At the weekend the writer William Dalrymple wrote a fascinating article called “Seeing the Light”. He describes his longstanding passion for photography which only later became superseded by writing. He describes his early inspiration for photography as being the work of Bill Brandt “whose darkly brooding images were marked by a stark chiaroscuro, a strongly geometrical sense of composition, a whiff of the surreal and a taste for the uncanny and the unsettling”.
Wow, in these finely crafted words I even learned a new word: chiaroscuro. The fine art term "chiaroscuro" (from the Italian for "light-dark"; or the French "clair-obscur") apparently describes the prominent contrast of light and shade in a painting, drawing or print, and the skill demonstrated by the artist in the management of shadows to create the illusion of three-dimensional forms. It is based on the principle that form is detectable in the presence of light.
Light is fascinating. Since retiring from my career in general practice I have been able to give more time to both photography and spirituality, both of which are highly dependent on light. In the case of photography everything is dependent on the ability of the sensor (or film!) to perceive light. The quality and sensitivity of sensors nowadays is such that they can almost see in the dark! A dark scene, or indeed an inadvertently underexposed dark image, can reveal significant detail through increasing the perception of light present through exposure.
Within the field of spirituality and also philosophy, light is prominent as a metaphor. Well known of course are the words from the Gospel of John in chapter 1 which bear some reflection: “What has come into being in him was life, and the life was the light of all people. The light shines in the darkness, and the darkness did not overcome it.” This is quite fascinating to me. It is speaking of Jesus of course, the human one who was filled full with God. The gospel invitation is for all people to be filled full with God, or to be full of light. And the light is equated with – life. The coming into form of the universe, the earth, the species, life and consciousness is an emanation of light?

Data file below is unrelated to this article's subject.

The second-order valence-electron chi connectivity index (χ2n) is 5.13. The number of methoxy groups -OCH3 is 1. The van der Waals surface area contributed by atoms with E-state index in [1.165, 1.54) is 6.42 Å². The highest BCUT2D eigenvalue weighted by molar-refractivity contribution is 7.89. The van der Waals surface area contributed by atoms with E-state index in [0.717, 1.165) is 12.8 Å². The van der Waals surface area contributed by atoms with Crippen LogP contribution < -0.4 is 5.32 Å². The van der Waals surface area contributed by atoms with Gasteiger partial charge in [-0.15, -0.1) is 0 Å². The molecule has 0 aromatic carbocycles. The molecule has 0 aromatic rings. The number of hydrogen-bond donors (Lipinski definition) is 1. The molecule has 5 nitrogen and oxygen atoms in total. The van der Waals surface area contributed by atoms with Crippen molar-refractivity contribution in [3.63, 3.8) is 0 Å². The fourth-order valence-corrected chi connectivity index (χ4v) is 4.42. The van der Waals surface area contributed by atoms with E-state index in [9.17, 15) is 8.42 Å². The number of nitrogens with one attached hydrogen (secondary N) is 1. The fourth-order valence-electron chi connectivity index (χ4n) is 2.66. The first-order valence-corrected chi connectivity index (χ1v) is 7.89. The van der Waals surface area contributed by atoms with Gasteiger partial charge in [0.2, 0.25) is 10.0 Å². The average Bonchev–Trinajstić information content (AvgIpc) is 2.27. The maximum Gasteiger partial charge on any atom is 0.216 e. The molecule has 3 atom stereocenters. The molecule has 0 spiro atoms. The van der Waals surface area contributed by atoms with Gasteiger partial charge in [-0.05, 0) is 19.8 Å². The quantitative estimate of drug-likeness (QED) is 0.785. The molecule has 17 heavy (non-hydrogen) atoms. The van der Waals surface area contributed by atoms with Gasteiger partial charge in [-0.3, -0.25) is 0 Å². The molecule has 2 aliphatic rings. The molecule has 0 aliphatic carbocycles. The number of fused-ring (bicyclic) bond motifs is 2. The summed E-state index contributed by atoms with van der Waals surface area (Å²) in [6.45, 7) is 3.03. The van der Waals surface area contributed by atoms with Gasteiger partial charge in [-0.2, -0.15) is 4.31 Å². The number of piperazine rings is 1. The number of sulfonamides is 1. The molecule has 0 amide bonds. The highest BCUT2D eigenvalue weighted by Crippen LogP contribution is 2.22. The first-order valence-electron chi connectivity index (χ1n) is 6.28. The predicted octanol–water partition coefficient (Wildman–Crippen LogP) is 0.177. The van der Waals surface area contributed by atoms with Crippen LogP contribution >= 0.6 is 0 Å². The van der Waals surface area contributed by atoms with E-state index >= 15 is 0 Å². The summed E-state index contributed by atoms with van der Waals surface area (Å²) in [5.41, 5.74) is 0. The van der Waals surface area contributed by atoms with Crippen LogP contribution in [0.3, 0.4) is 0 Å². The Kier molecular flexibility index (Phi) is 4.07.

Perhaps spirituality is not so much a religious thing (but then that depends how you understand religion; reconnecting with the source of all is a meaning I am quite happy with!) but very much to do with learning to live life in a way that is full of light. Not simply for ourselves individually but so that the whole world becomes full of light.
That raises the question – why is the world not already full of light? This has been a question for science as well as philosophy or spirituality. Why is the night sky dark? The universe is filled with billions of galaxies and stars that emit light. Why is the universe not awash with light? Similarly, if light came into the world through Jesus and also through the many other teachers of en-light-enment why do we appear to be witnessing an escalation of crises around the world?
Maybe this is the point (or at least one of them). We are now witnessing them or seeing them as never before. As human culture has evolved we are increasingly seeing what is going on both in front of our eyes and behind the scenes. It is becoming harder for corruption, malpractice and evil of every type to be hidden; the light is being shone upon ‘darkness’ in all its forms as never before.
This brings me back to William Dalrymple and photography. He quotes Bill Brandt: “It is part of the photographer’s job to see more intensely than most people do. He must have and keep in him something of the receptiveness of the child who looks at the world for the first time, or the traveller who enters a strange country. Most photographers would feel a sense of embarrassment in admitting publicly that they carried within them a sense of wonder, yet without it they would not produce the work they do. It is the gift of seeing the light around them clearly and vividly, as something that is exciting in its own right”.
Maybe that says it all. Spirituality is to do with living with a sense of wonder that causes us to look and to see the light and, to borrow some integral words, through this experience of light to “wake up, grow up and show up”.